Last edited by Faster; 11-12-2006 at 08:00 PM.
Reply With Quote Quick reply to this message Share with Facebook
  #3  
Old 11-12-2006
Member
 
Join Date: Oct 2006
Posts: 34
Thanks: 0
Thanked 0 Times in 0 Posts
Rep Power: 0
goldingds is on a distinguished road
Great advice. What's a good way to get the scoop on the weather before I take out a boat and set sail?
Reply With Quote Quick reply to this message Share with Facebook
  #4  
Old 11-12-2006
Senior Member
 
Join Date: Nov 2006
Location: Massachusetts
Posts: 376
Thanks: 0
Thanked 0 Times in 0 Posts
Rep Power: 8
Goodnewsboy is on a distinguished road
Cold weather usually means cold water. You and your crew absolutely must stay out of it or be prepared (dressed) to survive in it for a reasonable time period.

On the plus side there will be less traffic.
Reply With Quote Quick reply to this message Share with Facebook
  #5  
Old 11-12-2006
hellosailor's Avatar
Plausible Deniability
 
Join Date: Apr 2006
Posts: 10,722
Thanks: 2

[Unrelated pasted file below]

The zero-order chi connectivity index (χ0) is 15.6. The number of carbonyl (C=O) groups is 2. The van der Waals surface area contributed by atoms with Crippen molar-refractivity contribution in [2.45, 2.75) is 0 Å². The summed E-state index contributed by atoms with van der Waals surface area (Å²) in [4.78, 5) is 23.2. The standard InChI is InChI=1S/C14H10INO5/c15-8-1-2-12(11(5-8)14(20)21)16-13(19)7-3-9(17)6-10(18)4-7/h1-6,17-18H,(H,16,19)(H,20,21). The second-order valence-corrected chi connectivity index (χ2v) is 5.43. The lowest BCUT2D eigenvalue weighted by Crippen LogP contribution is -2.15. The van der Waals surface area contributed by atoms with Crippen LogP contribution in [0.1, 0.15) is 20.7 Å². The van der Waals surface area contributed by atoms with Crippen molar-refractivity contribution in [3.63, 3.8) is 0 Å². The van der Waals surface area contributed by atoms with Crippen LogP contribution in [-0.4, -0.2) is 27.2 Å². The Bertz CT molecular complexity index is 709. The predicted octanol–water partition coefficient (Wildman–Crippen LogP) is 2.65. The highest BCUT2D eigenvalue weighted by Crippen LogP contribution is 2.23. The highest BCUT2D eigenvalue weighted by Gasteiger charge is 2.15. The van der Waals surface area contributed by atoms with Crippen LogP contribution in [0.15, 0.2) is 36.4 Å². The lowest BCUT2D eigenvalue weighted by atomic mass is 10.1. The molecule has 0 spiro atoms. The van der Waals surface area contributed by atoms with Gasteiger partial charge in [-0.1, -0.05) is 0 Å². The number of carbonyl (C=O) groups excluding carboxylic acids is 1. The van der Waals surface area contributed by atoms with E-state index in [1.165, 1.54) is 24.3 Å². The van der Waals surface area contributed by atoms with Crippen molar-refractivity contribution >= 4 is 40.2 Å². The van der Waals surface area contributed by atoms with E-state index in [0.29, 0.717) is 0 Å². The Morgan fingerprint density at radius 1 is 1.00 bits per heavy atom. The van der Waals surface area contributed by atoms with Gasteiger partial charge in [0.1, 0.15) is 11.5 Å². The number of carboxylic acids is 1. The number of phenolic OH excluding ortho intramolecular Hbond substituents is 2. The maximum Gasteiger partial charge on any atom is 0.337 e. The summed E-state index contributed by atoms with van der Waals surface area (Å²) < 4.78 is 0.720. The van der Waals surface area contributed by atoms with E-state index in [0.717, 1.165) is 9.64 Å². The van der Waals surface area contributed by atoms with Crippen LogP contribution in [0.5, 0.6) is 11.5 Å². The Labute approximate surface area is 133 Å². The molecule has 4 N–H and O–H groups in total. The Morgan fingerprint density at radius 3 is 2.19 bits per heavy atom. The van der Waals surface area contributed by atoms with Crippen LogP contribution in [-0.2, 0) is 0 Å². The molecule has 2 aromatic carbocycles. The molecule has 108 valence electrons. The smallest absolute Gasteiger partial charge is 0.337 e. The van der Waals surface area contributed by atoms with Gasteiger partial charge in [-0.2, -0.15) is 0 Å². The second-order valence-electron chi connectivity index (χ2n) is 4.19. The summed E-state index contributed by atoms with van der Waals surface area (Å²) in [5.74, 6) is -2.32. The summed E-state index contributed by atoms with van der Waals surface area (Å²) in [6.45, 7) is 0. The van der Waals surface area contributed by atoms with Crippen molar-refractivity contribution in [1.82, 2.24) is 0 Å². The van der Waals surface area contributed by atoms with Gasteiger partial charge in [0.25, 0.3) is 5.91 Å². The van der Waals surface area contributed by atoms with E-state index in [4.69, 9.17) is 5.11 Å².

Thanked 95 Times in 92 Posts
Rep Power: 10
hellosailor has a spectacular aura about hellosailor has a spectacular aura about
GoreTex "extreme wet weather" rated outerwear, and silk underwear, are a good start to keeping warm and dry in the worst wx. Silk liners won't itch like wool can, and they keep you warm even when damp, just as well as the new synthetics do. With wool, silk, polartec, and the like, it is no longer hard to keep warm, even if you get a bit damp around the edges.

Once you figure out how to stay warm and dry, the rest can be fun because there's always good wind in bad weather.

The rest depends on how or if you like it. Some folks use ski goggles in driving rain, some use a towel or scarf around their neck and a hat instead of a hood. Lightweight neoprene diving gloves (the thin ones) make a great way to keep some finger dexterity while keeping the fingers warm, too.

And of course, the big crowds just aren't out there.
Reply With Quote Quick reply to this message Share with Facebook
  #6  
Old 11-12-2006
camaraderie's Avatar
moderate?
 
Join Date: May 2002
Location: East Coast
Posts: 13,877
Thanks: 0
Thanked 3 Times in 3 Posts
Rep Power: 15
camaraderie is a jewel in the rough camaraderie is a jewel in the rough camaraderie is a jewel in the rough
Goldie...
What's a good way to get the scoop on the weather before I take out a boat and set sail?

This should give you the info you need:
http://www.nws.noaa.gov/om/marine/zone/west/sewmz.htm
Reply With Quote Quick reply to this message Share with Facebook
  #7  
Old 11-13-2006
Senior Member
 
Join Date: Jul 2006
Location: Tacoma, WA
Posts: 134
Thanks: 0
Thanked 0 Times in 0 Posts
Rep Power: 9
SteveCox is on a distinguished road